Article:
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1.
Front Aging Neurosci ; 13: 762907, 2021.
Article in English | MEDLINE | ID: covidwho-1686506

ABSTRACT

BACKGROUND: The follow-up study on neuropsychiatric changes after the lifting of coronavirus disease 2019 (COVID-19) quarantine in patients with cognitive impairment and their caregivers is still lacking, and relative information is needed to formulate more comprehensive healthcare prevention measures worldwide. AIMS: To provide data on the changes in neuropsychiatric performance after the lifting of COVID-19 quarantine in patients with cognitive disorders and their caregivers. METHODS: Two surveys in Chongqing, China were conducted via telephonic interview with 531 patients and their caregivers. The baseline survey was performed from February 11 to 23, 2020, and the follow-up was from October 24 to November 9, 2020. The data of neuropsychiatric symptoms (NPSs), sleep, nutrition, and chronic diseases of patients, as well as the burden of care, anxiety, and depression of caregivers were evaluated. RESULTS: Significant alleviation of NPSs after the lifting of COVID-19 quarantine was observed in patients with mild cognitive impairment (MCI) and dementia (both P < 0.05). Compared with baseline, the prevalence for NPSs of all participants dropped from 57.94 to 38.82%. Among NPS subdomains, apathy displayed the biggest decline at follow-up by 10.72%, followed by nighttime behavior by 8.65%. Mixed effect generalized estimation equation analysis showed significant amelioration in hallucination, depression, apathy, irritability, aberrant motor behavior, and nighttime behavior (all P < 0.05), with the most prominent changes in nighttime behavior and apathy. Among the patients with unsatisfactory control of chronic disease, the medication adherence rate dropped by approximately 30% after the lifting of quarantine. More importantly, around 13% increase of care burden was observed among the caregivers at follow-up, with both depression and anxiety rising by nearly 4%. CONCLUSION: The prolonged quarantine may exacerbate NPS in patients with memory disorders, while the care burden and mental stability of the caregivers after the pandemic should also be concerned.

2.
Gastroenterology ; 162(2): 548-561.e4, 2022 02.
Article in English | MEDLINE | ID: covidwho-1475507

ABSTRACT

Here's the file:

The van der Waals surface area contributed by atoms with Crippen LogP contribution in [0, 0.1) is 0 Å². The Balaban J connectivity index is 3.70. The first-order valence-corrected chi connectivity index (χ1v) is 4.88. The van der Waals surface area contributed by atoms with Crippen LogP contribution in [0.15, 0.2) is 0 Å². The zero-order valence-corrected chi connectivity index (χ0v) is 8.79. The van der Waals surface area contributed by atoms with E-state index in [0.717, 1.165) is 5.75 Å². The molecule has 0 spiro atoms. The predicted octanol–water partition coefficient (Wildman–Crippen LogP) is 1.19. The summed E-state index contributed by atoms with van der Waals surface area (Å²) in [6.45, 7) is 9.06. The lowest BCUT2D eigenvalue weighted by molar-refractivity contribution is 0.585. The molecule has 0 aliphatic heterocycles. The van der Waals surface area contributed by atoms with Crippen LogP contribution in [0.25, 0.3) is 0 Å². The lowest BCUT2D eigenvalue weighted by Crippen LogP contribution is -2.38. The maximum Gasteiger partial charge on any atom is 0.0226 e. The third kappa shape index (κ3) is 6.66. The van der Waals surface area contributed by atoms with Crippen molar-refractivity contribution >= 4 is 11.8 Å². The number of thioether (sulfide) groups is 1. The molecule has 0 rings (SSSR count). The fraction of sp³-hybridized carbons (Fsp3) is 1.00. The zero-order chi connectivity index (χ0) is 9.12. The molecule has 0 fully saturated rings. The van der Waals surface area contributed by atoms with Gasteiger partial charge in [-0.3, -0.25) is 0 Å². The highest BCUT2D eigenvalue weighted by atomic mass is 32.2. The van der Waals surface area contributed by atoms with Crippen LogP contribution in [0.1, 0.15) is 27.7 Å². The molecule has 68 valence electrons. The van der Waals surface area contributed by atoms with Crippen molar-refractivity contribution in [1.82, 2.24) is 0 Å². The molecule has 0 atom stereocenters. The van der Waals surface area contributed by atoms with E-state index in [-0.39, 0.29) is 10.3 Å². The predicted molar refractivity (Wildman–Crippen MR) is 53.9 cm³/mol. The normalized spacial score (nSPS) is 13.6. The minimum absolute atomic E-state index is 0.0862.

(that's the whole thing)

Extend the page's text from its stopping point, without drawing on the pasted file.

BACKGROUND AND AIMS: Coronavirus disease 2019 (COVID-19) caused by severe acute respiratory syndrome coronavirus 2 (SARS-CoV-2) infection is associated with altered gut microbiota composition. Phylogenetic groups of gut bacteria involved in the metabolism of short chain fatty acids (SCFAs) were depleted in SARS-CoV-2-infected patients. We aimed to characterize a functional profile of the gut microbiome in patients with COVID-19 before and after disease resolution. METHODS: We performed shotgun metagenomic sequencing on fecal samples from 66 antibiotics-naïve patients with COVID-19 and 70 non-COVID-19 controls. Serial fecal samples were collected (at up to 6 times points) during hospitalization and beyond 1 month after discharge. We assessed gut microbial pathways in association with disease severity and blood inflammatory markers. We also determined changes of microbial functions in fecal samples before and after disease resolution and validated these functions using targeted analysis of fecal metabolites. RESULTS: Compared with non-COVID-19 controls, patients with COVID-19 with severe/critical illness showed significant alterations in gut microbiome functionality (P < .001), characterized by impaired capacity of gut microbiome for SCFA and L-isoleucine biosynthesis and enhanced capacity for urea production. Impaired SCFA and L-isoleucine biosynthesis in gut microbiome persisted beyond 30 days after recovery in patients with COVID-19. Targeted analysis of fecal metabolites showed significantly lower fecal concentrations of SCFAs and L-isoleucine in patients with COVID-19 before and after disease resolution. Lack of SCFA and L-isoleucine biosynthesis significantly correlated with disease severity and increased plasma concentrations of CXCL-10, NT- proB-type natriuretic peptide, and C-reactive protein (all P < .05). CONCLUSIONS: Gut microbiome of patients with COVID-19 displayed impaired capacity for SCFA and L-isoleucine biosynthesis that persisted even after disease resolution. These 2 microbial functions correlated with host immune response underscoring the importance of gut microbial functions in SARS-CoV-2 infection pathogenesis and outcome.